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'Winter in the Blood' celebrates Montana's Hi-Line

 

February 6, 2014



The one thing that the producer/directors of the new film "Winter in the Blood" capture in a remarkable way is the stunningly spectacular scenery of the mountains, plains and riverbottoms of north-central Montana. Alex and Andrew Smith, the movie-makers from Missoula who were inspired to make a movie of James Welch's first major novel, lay out the striking region of the Hi-Line in a way that has never been seen in film before.

But not only is the natural scenery of the region captured very well in the film but also we get a grim look at the sordid underbelly of the human cultural contribution to the area, the muddy alleys, the squalid hotel rooms and the narrow treacherous highways.

The strongest scenes in the film are those that stick most closely to the dialogue and descriptions of the original novel itself. The opening scene when the central character, Virgil First Raise, is headed back from Havre to his mother's ranch in Fort Belknap Indian Reservation quotes Welch's prose precisely, and it is one of the most moving scenes in the entire film — when Chaske Spencer, who plays the character, is at his best and the narrative is brilliant.

Other scenes in the film that follow the novel closely include where actor Richard Ray Whitman, who plays the narrator's father First Raise, describes the services he performs in repairing farm machinery by "kicking it in the right place." A second unusually effective scene involves the actor Gary Farmer, who does an excellent job playing the farming tribal member Lame Bull, being forced to pay off Virgil First Raise, the central narrator, and his other haybaling helper, so they can head for a drunk in town before Lame Bull's bales are all gathered.

The final scene in the film also involves Gary Farmer in a very moving and humorous funeral speech for the narrator's grandmother, who passes away late in the film.

Other fine scenes taken directly from the novel involve the blind, elder, medicine man Yellow Calf, played by Saginaw Grant, who uncovers critical elements of the plot to Virgil.

But the strongest acting, besides Virgil First Raise and Lame Bull, is that of the film's most experienced actor, David Morse, and its least experienced and youngest actor, Alex Escarega. Watching Morse in a major scene demonstrated how he developed his excellent role.

David Morse is the Airplane Man, escaped with the money from a robbery, who is trying to get Virgil to help him take off to Canada. My fondest memory of the film production which I observed was the Airplane Man's arrest outside a Chinook bar. Seeing this scene during several takes, I was thoroughly impressed with the manner in which a seasoned actor like Morse developed his character through the series of re-enactments of the same scene from different camera angles and character perspectives, unfortunately mostly omitted from the final film.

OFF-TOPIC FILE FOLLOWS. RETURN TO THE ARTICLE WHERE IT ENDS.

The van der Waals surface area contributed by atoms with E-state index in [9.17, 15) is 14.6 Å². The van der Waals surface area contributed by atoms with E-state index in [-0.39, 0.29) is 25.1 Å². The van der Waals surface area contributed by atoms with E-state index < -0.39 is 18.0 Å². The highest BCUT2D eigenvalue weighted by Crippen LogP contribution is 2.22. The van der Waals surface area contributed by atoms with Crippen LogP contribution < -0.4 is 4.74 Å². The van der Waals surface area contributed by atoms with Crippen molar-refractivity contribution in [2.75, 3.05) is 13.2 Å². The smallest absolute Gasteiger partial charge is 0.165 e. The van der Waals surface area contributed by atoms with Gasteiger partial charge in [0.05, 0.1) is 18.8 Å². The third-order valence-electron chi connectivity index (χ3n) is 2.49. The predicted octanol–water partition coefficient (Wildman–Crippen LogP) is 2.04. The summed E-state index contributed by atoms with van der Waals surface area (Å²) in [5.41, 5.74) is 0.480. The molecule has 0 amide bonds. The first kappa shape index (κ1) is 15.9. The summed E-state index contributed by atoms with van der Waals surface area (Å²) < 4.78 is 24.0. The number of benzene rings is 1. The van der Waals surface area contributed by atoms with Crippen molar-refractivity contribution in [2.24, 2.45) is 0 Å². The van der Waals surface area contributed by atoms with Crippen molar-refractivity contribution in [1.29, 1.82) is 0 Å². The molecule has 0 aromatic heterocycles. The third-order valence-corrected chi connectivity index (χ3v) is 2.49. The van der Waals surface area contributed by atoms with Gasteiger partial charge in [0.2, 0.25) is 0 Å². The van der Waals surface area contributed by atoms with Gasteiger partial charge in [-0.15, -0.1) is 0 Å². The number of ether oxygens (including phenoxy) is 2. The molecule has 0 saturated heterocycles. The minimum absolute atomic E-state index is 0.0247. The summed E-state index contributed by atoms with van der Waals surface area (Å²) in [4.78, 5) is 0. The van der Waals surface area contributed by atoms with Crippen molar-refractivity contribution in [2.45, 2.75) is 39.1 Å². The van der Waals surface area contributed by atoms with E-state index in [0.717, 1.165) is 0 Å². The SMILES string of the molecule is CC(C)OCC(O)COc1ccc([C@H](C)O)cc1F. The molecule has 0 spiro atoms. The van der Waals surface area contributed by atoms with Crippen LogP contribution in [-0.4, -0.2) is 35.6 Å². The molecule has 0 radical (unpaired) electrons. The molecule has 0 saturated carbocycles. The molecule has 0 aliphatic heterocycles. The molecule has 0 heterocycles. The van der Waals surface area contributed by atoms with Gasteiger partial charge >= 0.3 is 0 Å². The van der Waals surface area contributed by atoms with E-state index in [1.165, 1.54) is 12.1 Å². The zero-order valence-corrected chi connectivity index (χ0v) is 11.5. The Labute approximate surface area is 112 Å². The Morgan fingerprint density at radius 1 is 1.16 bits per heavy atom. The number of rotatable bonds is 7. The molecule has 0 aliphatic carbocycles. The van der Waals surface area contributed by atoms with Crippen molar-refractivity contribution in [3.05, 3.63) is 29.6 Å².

The actor who more than any other steals the film is the young Virgil First Raise, played by the strikingly handsome young man Alex Escarega. The trouble with Escarega is that his honesty in his role is so compelling that he captures too much of the interest of the film, which should more properly be focused on the more mature Virgil. We tend to think the directors as well were led a bit astray by Ecarega's brilliance because they devote more time in the film to the experiences of the young Virgil rather than the much greater emphasis of the novel which is concentrated on the more mature Virgil.

The women in the film are also compelling. Lily Gladstone as the tragically sad Marlene is especially outstanding when she is left deserted and alone in her bleak hotel room. But Virgil's sexy under-dressed wife Agnes is also well played by Julia Jones.

Overall, the film perhaps spends too much time with the young Virgil, rather than the 32-year-old Virgil, who is the central focus of the novel. Another problem with the editing of the film is that flashbacks are not clearly delineated as memory, so the narrative line seems to be lost sometimes in the rapid switching back-and-forth between varied time periods.

All-in-all, I would certainly recommend the movie to everyone, however. It is based on the best novel of reservation life and life in north central Montana, written by the best of contemporary Montana novelists, the late James Welch.

(Bill Thackeray taught English and Native Studies at Montana State University-Northern before his retirement, He has written several articles on James Welch's novel "Winter in the Blood.")

 

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